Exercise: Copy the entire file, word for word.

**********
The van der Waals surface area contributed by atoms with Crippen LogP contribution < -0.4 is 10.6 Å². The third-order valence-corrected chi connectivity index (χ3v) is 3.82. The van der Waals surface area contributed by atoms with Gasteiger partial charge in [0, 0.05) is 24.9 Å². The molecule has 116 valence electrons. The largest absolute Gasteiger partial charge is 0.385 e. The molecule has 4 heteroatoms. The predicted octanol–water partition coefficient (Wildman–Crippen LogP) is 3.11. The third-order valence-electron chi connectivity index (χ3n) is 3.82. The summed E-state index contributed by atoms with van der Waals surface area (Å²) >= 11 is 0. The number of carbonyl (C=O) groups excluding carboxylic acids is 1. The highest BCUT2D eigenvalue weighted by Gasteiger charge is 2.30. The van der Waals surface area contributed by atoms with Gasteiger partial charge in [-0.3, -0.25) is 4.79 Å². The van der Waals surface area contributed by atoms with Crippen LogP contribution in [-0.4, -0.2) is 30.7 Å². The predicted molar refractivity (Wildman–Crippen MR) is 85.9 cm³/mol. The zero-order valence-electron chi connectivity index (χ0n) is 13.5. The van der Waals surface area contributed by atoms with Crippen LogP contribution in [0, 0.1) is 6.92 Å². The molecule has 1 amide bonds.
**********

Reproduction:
The van der Waals surface area contributed by atoms with Crippen LogP contribution < -0.4 is 10.6 Å². The third-order valence-corrected chi connectivity index (χ3v) is 3.82. The van der Waals surface area contributed by atoms with Gasteiger partial charge in [0, 0.05) is 24.9 Å². The molecule has 116 valence electrons. The largest absolute Gasteiger partial charge is 0.385 e. The molecule has 4 heteroatoms. The predicted octanol–water partition coefficient (Wildman–Crippen LogP) is 3.11. The third-order valence-electron chi connectivity index (χ3n) is 3.82. The summed E-state index contributed by atoms with van der Waals surface area (Å²) >= 11 is 0. The number of carbonyl (C=O) groups excluding carboxylic acids is 1. The highest BCUT2D eigenvalue weighted by Gasteiger charge is 2.30. The van der Waals surface area contributed by atoms with Gasteiger partial charge in [-0.3, -0.25) is 4.79 Å². The van der Waals surface area contributed by atoms with Crippen LogP contribution in [-0.4, -0.2) is 30.7 Å². The predicted molar refractivity (Wildman–Crippen MR) is 85.9 cm³/mol. The zero-order valence-electron chi connectivity index (χ0n) is 13.5. The van der Waals surface area contributed by atoms with Crippen LogP contribution in [0, 0.1) is 6.92 Å². The molecule has 1 amide bonds.